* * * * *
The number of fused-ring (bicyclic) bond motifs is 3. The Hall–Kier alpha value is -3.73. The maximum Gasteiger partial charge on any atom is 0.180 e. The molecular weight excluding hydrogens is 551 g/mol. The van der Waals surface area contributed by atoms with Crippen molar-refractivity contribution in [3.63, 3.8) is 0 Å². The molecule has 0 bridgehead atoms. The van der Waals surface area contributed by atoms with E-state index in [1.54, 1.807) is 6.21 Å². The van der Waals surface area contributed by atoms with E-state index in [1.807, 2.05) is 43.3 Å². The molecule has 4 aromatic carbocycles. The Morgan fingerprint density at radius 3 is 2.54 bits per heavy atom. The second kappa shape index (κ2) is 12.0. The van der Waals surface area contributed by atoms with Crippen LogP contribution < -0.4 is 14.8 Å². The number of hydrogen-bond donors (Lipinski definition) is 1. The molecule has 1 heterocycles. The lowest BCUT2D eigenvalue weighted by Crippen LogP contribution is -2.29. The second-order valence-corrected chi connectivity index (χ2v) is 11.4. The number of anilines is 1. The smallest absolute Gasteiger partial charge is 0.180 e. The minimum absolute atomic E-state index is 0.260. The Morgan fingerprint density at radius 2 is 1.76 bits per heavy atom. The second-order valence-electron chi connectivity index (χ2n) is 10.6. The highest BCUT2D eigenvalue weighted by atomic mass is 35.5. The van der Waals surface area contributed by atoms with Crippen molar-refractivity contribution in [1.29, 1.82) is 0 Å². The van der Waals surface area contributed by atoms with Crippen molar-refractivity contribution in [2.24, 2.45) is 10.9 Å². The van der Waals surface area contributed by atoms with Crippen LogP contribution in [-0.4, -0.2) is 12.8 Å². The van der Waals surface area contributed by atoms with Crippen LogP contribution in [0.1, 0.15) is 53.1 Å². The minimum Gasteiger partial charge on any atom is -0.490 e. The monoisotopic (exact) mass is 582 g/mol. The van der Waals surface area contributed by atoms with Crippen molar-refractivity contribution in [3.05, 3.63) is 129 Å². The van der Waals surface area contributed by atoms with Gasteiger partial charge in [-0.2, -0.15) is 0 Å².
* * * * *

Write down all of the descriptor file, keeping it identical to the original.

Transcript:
The number of fused-ring (bicyclic) bond motifs is 3. The Hall–Kier alpha value is -3.73. The maximum Gasteiger partial charge on any atom is 0.180 e. The molecular weight excluding hydrogens is 551 g/mol. The van der Waals surface area contributed by atoms with Crippen molar-refractivity contribution in [3.63, 3.8) is 0 Å². The molecule has 0 bridgehead atoms. The van der Waals surface area contributed by atoms with E-state index in [1.54, 1.807) is 6.21 Å². The van der Waals surface area contributed by atoms with E-state index in [1.807, 2.05) is 43.3 Å². The molecule has 4 aromatic carbocycles. The Morgan fingerprint density at radius 3 is 2.54 bits per heavy atom. The second kappa shape index (κ2) is 12.0. The van der Waals surface area contributed by atoms with Crippen LogP contribution < -0.4 is 14.8 Å². The number of hydrogen-bond donors (Lipinski definition) is 1. The molecule has 1 heterocycles. The lowest BCUT2D eigenvalue weighted by Crippen LogP contribution is -2.29. The second-order valence-corrected chi connectivity index (χ2v) is 11.4. The number of anilines is 1. The smallest absolute Gasteiger partial charge is 0.180 e. The minimum absolute atomic E-state index is 0.260. The Morgan fingerprint density at radius 2 is 1.76 bits per heavy atom. The second-order valence-electron chi connectivity index (χ2n) is 10.6. The highest BCUT2D eigenvalue weighted by atomic mass is 35.5. The van der Waals surface area contributed by atoms with Crippen molar-refractivity contribution in [1.29, 1.82) is 0 Å². The van der Waals surface area contributed by atoms with Crippen molar-refractivity contribution in [2.24, 2.45) is 10.9 Å². The van der Waals surface area contributed by atoms with Crippen LogP contribution in [-0.4, -0.2) is 12.8 Å². The van der Waals surface area contributed by atoms with Crippen LogP contribution in [0.1, 0.15) is 53.1 Å². The minimum Gasteiger partial charge on any atom is -0.490 e. The monoisotopic (exact) mass is 582 g/mol. The van der Waals surface area contributed by atoms with Crippen molar-refractivity contribution in [3.05, 3.63) is 129 Å². The van der Waals surface area contributed by atoms with Gasteiger partial charge in [-0.2, -0.15) is 0 Å².